Facebook Phishing Attack Continues  

Posted by Mohammad Talha in ,

The recent Facebook phishing attack we reported on the other day has apparently continued at least for a second day.

This report on Silicon.com notes that the first one, using the FBaction.net domain, was stopped within a few hours. As we warned, it came back the next day with another domain, in this case BAction.net.

The attack comes to you in your Facebook inbox as a terse message with a link in it. Click on the link and you are prompted to log in to a fake Facebook login page. Log in and the attackers have your credentials, which they then use to pass the attack on to everyone in your Friends list. Always be certain when you log in to Facebook that you are actually logging in to facebook.com.

If you or one of your friends has this problem and Facebook finds out you may end up with Facebook resetting your password for security purposes. Be on the lookout for notices from Facebook about this. (full Story)

Sony BDP-S360 (Blu-ray)  

Posted by Mohammad Talha in , , , , ,

Sony's BDP-S360 Blu-ray player ($299.99 list) is a fine example of getting more for less. It delivers even better picture quality than its predecessor, the excellent BDP-S350, yet the S360's price is $100 lower. A few sacrifices were made: You won't get the multimedia streaming features some other players in this price range offer, for example. But if you care about picture quality above all else, the S360 delivers.

Behind a fold-down door on the S360's glossy tinted face you'll find a centrally located tray mechanism, an information display, and basic playback controls. The player's forward-facing power and eject buttons in the upper corners of its face are much easier to operate than were the upward-angled buttons of the S350, especially when the unit is stacked under other components. The basic remote control is a step back from the S350's, which featured bigger buttons on a larger frame. Sony has also eliminated the eject button on the new remote, making it more likely you will smudge the player's glossy face with fingerprints when inserting and removing discs.

The S360 lacks the S-Video connection that was on the S350 but retains the HDMI and component video outputs that support HD video formats. Like the LG BD370, the S360 also features coaxial and optical digital audio outputs for greater flexibility when connecting to an amplifier that may not support HDMI audio. As with most Blu-ray players, the S360 settles for a composite video cable; manufacturers should include HDMI cables, instead, for superior picture quality and simplified setup.

An Ethernet port on the S360 allows simplified firmware updates over a broadband connection, and a USB port can be filled with 1GB or more of flash storage to enable support for BD-Live downloadable multimedia features. The cheap cost of flash memory nowadays should make this optional upgrade standard, but at least this player's USB port is hidden out of sight; the LG BD370 leaves the memory sticking out the front of the player.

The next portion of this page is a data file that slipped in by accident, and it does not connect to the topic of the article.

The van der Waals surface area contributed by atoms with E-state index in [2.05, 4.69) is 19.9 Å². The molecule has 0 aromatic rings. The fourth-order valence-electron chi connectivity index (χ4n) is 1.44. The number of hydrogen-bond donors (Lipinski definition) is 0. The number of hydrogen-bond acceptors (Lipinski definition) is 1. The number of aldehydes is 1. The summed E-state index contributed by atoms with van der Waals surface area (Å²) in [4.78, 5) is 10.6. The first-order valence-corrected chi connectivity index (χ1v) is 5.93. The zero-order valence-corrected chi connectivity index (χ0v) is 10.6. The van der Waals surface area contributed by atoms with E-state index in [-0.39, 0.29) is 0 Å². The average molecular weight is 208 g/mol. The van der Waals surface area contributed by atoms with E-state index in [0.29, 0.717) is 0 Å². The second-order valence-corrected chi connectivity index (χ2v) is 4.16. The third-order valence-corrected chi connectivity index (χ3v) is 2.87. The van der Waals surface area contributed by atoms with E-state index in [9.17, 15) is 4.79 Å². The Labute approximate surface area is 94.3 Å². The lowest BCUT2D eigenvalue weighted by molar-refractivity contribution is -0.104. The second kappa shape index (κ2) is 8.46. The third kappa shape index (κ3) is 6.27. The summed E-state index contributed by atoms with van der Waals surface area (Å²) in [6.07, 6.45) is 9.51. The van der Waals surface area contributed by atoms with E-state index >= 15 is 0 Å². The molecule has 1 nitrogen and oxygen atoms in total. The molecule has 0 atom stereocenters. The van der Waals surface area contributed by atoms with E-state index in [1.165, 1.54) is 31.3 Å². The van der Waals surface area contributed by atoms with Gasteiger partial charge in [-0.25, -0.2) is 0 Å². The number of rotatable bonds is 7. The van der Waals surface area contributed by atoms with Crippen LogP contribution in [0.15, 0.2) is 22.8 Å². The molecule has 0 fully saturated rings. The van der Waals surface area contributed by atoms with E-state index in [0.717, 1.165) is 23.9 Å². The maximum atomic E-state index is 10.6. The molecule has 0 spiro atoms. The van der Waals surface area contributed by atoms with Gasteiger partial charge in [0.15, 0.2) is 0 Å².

Unlike other $300 players such as the Samsung BD-P1600 and Panasonic DMP-BD60, the S360 doesn't support Internet-based streaming of services such as Netflix's Watch Instantly (Samsung) or YouTube (Panasonic). The player supports JPEG and MP3 multimedia file playback, but only from a recorded disc (Blu-ray, CD, or DVD) and not also via USB like other players, including the aforementioned Panasonic and Samsung models.

At 41 seconds, the S360's Blu-ray load time is 2 seconds faster than the S350's. When the S360's Quick Start feature is enabled, it reduces the time the player needs to start up and eject its disc tray from 23 seconds to 7 seconds. The S360 is below average at quickly scrolling through long menus, however: It took 22 seconds, whereas the LG BD370 needed only 15 seconds.

The S360 is better at upconverting standard-definition DVDs than any other Blu-ray player I've tested. The challenging HQV Benchmark DVD showed that the S360 could minimize jagged-edge artifacts better than the Panasonic DMP-BD60. And the S360 nailed all of the benchmark's film cadence tests that check for preservation of detail when dealing with some of the more common frame rates used video production—including the rate of 24 frames per second (fps) in which most movies and prime-time TV shows are captured.

Most Blu-ray movies are stored in the 1080p24 format (1080p resolution, 24 fps), and the BDP-S360 can output this video format to a compatible display via HDMI. But unlike the Panasonic DMP-BD60, the S360 upconverts DVD movies not to 1080p24 but to the more commonly supported 1080p60 format that can introduce judder, which is noticeable in slow panning shots.